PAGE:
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Cerf Issues Reprieve from Statewide Teacher Evaluation Systems

Acting education commissioner pushes back implementation deadlines by at least a year.

New Jersey public schools will not all have to institute a teacher evaluation system in time for the coming school year after all.

Easing the pedal on what has been a contentious topic, acting education commissioner Chris Cerf said this week that while every district will have to test out a system tied closely to student achievement, not every school must do so. Further, the new systems will not enforce strict consequences on teachers.

The announcement is a shift from the Christie administration's initial plan to conduct a pilot this year in nearly a dozen districts and then extend it statewide next year, with possible implications for teachers’ individual job ratings and even tenure.

“Next year, every district will still need to participate,” Cerf said yesterday, “but we have made a call that it will be just for a subset of their schools and not all of them.”

The teacher evaluation system has been among the more controversial of Gov. Chris Christie’s education reforms, especially among critics who contend that it is over-reliant on student test scores.

The 10-district pilot, announced this fall, is just underway, with the training of teachers and administrators still ongoing in many of districts. It hinges on a new data system that makes it possible to track student achievement to individual teachers.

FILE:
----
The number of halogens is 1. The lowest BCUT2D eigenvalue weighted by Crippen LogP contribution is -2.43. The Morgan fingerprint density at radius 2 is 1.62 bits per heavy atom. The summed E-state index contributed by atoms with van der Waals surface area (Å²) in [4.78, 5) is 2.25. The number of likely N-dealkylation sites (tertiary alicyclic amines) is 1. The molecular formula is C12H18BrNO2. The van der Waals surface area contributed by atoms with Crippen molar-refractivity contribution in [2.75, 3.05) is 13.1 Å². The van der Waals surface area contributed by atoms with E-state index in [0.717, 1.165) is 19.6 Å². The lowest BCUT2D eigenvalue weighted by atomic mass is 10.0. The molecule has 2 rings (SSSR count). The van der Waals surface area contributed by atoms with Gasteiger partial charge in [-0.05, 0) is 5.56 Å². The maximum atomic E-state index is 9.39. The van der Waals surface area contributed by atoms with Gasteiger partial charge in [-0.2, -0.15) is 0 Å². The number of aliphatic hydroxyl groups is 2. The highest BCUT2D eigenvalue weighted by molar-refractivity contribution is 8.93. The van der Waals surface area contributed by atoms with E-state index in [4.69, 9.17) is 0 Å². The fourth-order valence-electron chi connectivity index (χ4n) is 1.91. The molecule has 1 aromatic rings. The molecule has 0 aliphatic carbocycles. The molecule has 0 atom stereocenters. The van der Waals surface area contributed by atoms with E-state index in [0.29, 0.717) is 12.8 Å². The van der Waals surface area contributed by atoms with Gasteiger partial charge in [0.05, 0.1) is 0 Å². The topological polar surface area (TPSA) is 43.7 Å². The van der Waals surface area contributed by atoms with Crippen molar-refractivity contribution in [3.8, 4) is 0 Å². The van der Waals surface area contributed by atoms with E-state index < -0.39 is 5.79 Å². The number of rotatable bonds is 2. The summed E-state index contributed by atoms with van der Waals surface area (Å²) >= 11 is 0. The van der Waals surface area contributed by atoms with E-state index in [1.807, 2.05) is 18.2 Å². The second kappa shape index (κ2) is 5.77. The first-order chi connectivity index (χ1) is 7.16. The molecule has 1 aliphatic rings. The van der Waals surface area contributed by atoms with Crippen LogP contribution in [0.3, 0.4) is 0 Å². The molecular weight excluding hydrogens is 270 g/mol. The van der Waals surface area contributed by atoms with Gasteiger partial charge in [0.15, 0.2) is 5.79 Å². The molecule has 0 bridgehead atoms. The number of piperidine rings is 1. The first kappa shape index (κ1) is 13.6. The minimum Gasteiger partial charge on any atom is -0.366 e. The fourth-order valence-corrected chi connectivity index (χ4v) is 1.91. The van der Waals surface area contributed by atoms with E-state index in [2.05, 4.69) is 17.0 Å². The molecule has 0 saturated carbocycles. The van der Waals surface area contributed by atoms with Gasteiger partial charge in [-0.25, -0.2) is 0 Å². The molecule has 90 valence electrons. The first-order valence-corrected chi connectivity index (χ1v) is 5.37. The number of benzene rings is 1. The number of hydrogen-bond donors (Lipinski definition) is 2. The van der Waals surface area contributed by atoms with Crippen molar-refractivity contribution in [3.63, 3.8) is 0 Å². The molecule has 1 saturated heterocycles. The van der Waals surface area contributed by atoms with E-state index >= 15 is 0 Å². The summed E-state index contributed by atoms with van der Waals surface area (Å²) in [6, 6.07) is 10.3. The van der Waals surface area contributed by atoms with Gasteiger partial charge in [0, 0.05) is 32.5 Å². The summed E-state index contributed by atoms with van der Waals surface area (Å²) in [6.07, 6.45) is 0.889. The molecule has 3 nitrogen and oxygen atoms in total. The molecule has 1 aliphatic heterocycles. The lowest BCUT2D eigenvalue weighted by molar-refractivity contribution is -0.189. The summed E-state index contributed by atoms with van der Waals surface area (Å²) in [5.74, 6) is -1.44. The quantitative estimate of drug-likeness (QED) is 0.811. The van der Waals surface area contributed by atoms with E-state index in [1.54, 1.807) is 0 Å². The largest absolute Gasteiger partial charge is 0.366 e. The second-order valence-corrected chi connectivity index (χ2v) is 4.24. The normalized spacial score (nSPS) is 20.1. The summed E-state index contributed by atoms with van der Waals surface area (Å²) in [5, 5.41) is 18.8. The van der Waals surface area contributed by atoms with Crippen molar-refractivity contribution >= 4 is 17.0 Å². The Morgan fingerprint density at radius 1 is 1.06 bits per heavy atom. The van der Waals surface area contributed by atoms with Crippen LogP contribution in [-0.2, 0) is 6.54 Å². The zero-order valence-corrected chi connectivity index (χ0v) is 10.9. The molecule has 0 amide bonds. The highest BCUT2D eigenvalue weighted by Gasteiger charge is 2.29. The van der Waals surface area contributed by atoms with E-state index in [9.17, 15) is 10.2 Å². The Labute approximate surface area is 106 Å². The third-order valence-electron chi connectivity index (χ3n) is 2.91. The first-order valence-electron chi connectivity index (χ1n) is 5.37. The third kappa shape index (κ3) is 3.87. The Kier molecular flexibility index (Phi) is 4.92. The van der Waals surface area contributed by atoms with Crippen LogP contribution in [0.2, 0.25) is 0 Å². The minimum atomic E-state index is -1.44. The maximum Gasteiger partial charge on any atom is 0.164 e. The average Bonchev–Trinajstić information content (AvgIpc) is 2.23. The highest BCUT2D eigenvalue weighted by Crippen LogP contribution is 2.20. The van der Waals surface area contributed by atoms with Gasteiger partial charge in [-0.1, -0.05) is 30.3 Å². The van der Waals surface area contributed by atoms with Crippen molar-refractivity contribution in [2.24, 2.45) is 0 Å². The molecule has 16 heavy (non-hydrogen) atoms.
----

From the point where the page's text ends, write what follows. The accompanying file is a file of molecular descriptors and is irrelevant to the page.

The pilot was expected to inform a statewide system launched next fall, and Cerf said that data system is still on track to be ready for every district by the next school year. But he said he wanted to give districts more time to get used to the different evaluation models, which include extensive classroom observation as well.

“The reason we believe this is the right thing to do is that we will be able to continue to define and establish a culture of collaboration that in the long run will be worth not just leaping into this in one year,” he said.

But Cerf hedged on saying that the new system will hold no consequences for teachers, saying he hopes that even the current evaluations have consequences. “We just want to it to be something that districts can try out in a lower-stakes way,” he said.

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